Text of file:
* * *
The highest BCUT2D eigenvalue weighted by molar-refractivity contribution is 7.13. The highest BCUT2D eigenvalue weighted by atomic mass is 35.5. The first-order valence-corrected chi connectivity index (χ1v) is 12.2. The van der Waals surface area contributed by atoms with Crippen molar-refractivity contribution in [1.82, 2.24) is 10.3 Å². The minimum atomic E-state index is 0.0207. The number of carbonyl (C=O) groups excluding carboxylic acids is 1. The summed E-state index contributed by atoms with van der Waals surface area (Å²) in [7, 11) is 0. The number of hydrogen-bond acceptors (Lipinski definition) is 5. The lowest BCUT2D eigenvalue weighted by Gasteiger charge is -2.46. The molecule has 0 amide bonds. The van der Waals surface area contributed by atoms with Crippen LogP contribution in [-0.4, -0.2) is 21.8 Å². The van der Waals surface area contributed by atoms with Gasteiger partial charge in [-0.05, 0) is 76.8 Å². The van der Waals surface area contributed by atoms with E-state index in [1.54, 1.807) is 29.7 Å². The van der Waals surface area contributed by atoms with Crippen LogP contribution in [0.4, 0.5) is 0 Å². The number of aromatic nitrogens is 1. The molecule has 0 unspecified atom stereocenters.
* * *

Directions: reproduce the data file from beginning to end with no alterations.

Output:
The highest BCUT2D eigenvalue weighted by molar-refractivity contribution is 7.13. The highest BCUT2D eigenvalue weighted by atomic mass is 35.5. The first-order valence-corrected chi connectivity index (χ1v) is 12.2. The van der Waals surface area contributed by atoms with Crippen molar-refractivity contribution in [1.82, 2.24) is 10.3 Å². The minimum atomic E-state index is 0.0207. The number of carbonyl (C=O) groups excluding carboxylic acids is 1. The summed E-state index contributed by atoms with van der Waals surface area (Å²) in [7, 11) is 0. The number of hydrogen-bond acceptors (Lipinski definition) is 5. The lowest BCUT2D eigenvalue weighted by Gasteiger charge is -2.46. The molecule has 0 amide bonds. The van der Waals surface area contributed by atoms with Crippen LogP contribution in [-0.4, -0.2) is 21.8 Å². The van der Waals surface area contributed by atoms with Gasteiger partial charge in [-0.05, 0) is 76.8 Å². The van der Waals surface area contributed by atoms with E-state index in [1.54, 1.807) is 29.7 Å². The van der Waals surface area contributed by atoms with Crippen LogP contribution in [0.4, 0.5) is 0 Å². The number of aromatic nitrogens is 1. The molecule has 0 unspecified atom stereocenters.